Culture Vulture: 'Survivor' trots out its latest 'gay Mormon'
The cast of the new "Survivor: China" includes Todd Herzog, a self-described openly gay Mormon from Pleasant Grove who, according to his profile on CBS's Web site, believes he will succeed on the show because "he's willing to gather wood and sh-t."
The 22-year-old former UVSC student also lists "drinking coffee" as a hobby, which, along with the "openly gay" thing, makes me wonder how Mormon he really is. Can Mormonism be a pose or a gimmick, tried on like a costume to titillate TV casting directors? Oooh, you're gay AND Mormon? How deliciously conflicted! You're hired! And is "gay Mormon" becoming a Hollywood clich?
Herzog isn't the first openly gay LDS castaway on "Survivor." In 2005, Salt Lake City-born Rafe Judkins made it to the final three of that season's "Survivor: Guatemala." Judkins approached the show with sincerity and a positive attitude, traits he attributed in part to his Mormon faith. Herzog claims to have a similarly enthusiastic outlook, although it's not clear whether that stems from his religion or his excitement over the upcoming Spice Girls reunion tour, which he calls "the most significant historical event of the past 100 years."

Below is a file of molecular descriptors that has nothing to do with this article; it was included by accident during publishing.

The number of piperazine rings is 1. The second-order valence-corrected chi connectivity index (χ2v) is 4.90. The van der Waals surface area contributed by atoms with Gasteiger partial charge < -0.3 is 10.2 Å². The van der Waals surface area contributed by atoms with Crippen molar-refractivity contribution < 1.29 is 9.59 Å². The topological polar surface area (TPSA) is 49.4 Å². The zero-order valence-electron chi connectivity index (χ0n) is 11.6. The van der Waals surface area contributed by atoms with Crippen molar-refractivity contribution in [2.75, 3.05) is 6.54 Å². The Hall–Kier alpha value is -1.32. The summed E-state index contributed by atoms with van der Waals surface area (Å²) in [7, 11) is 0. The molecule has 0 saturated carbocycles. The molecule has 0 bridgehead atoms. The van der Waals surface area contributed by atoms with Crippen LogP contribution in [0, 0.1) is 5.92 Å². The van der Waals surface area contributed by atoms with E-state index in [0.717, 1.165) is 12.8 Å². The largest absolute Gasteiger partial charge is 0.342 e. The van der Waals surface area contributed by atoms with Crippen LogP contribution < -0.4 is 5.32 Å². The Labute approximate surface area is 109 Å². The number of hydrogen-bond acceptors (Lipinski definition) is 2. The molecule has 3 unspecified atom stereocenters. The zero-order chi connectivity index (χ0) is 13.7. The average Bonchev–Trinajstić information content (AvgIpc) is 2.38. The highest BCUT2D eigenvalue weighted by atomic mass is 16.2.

To anyone who's lived in Utah for a while, the gay Mormon has become a stereotype. Witness the swishy missionaries each summer in Salt Lake Acting Company's "Saturday's Voyeur." But to Hollywood, gay Mormons are still a novelty - tormented characters with potential for drama. The 2003 movie "Latter Days" was about the romance between an L.A. party boy and a LDS missionary. Tina Majorino's devoutly LDS character on HBO's "Big Love" appears to be a lesbian terrified of being outed for her secret crush on a girl pal. Then there was Joe Pitt, the closeted Mormon Republican (how come they're always Republicans, Larry Craig?) who fought to reconcile his faith with his sexuality on HBO's miniseries, "Angels in America."
If Herzog has any such internal struggle, he's not saying. But "Survivor's" producers are only too happy to create some external fireworks. Was it just a coincidence they stuck Todd on the Fei Long tribe with Leslie, a Christian radio-show host? I don't think so.
Nothing Compares 2 Me: You know how rock bands and other musical performers play recorded tunes through a venue's sound system to warm up the crowd before a concert? Well, last Thursday's Sinead O'Connor show at the Capitol Theatre may have marked a first. Its pre-concert music was by Sinead O'Connor.